As year-end approaches we make many plans for the New Year and inevitably we are reminded of the changes we want to make to our lives. Similarly, we are faced with analyzing and comparing this year’s results against our financial objectives and at one point or another, this process brings us to bookkeeping and record keeping. Throughout the years I have seen many approaches to organizing records, by project, by month, by revenue stream, other categories, and a combination thereof. These methods are all valid and the same time each one presents a caveat, especially considering that paper is being replaced by digital media from multiple channels such as email, attachments, images, PDFs etc. It’s easy to feel overwhelmed. Fear not, as in most disciplines in life, a little strategy can help you plan and execute with confidence.
Firstly, know when your year end is. For individuals year end is December 31st while a corporation can have a different date.
Ensure that you gather all types of records for the year such as your bank statements, deposit records, credit card statements, sales invoices, sales receipts, expense receipts for the year, any outstanding payable bill, and correspondence with CRA and your provincial Ministry of Finance whether it be assessments or notices.
If you can provide all the above, you have a very good start. A further step into organizing for year end is to adopt a record filing strategy that will help you locate your records when needed: for example, consider this approach: digitize, centralize and categorize.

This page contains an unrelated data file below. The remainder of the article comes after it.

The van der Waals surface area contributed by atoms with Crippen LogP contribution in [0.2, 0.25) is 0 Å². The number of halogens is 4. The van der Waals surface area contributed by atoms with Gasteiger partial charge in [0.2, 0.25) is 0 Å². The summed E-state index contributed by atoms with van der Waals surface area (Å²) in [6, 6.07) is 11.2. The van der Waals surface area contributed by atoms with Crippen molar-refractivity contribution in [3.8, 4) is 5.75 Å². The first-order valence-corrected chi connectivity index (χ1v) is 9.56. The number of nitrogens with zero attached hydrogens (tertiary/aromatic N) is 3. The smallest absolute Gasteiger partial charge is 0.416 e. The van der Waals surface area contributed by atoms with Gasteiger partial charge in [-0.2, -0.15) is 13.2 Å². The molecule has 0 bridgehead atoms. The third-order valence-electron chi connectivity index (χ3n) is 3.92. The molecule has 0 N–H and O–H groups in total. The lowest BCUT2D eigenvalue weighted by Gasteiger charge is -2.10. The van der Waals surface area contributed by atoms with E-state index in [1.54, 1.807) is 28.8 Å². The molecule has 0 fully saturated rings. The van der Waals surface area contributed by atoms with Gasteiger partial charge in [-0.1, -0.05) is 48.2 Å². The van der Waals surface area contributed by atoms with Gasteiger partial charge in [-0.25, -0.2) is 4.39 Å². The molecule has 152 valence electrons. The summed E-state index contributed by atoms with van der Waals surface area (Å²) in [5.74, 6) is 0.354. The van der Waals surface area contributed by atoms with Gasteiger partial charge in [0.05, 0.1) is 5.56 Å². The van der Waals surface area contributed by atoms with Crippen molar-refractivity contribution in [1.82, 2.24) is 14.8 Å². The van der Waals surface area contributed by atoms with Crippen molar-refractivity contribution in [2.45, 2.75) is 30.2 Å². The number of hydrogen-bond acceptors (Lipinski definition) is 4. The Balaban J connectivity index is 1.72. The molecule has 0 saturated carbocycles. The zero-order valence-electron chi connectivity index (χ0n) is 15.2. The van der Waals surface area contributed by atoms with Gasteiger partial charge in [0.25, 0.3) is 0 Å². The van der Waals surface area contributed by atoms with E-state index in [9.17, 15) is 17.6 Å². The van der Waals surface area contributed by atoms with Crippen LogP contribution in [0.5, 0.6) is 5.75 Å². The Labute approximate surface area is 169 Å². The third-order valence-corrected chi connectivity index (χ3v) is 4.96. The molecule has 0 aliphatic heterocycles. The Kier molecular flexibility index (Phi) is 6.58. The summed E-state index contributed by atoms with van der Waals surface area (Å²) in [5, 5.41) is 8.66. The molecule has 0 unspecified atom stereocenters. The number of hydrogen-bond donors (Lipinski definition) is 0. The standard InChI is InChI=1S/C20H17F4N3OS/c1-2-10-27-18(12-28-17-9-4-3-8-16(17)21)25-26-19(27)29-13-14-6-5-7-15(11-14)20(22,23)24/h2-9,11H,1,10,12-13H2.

To digitize, you can scan paper receipts either into PC, phone or tablet. Other records may already be digitized as in email attachments and they would need only to be centralized into your storage medium of choice, such as a disk drive, cloud drive or other storage media such Onedrive, Google, Dropbox, etc..
Finally, it’s time to consider organizing your files into categories; the list of categories can be long and, if at a minimum you can organize your repository by bank, sales, expenses, receivables, payables and regulatory (CRA etc.), I’d say that you have tied a ribbon on your year-end box!
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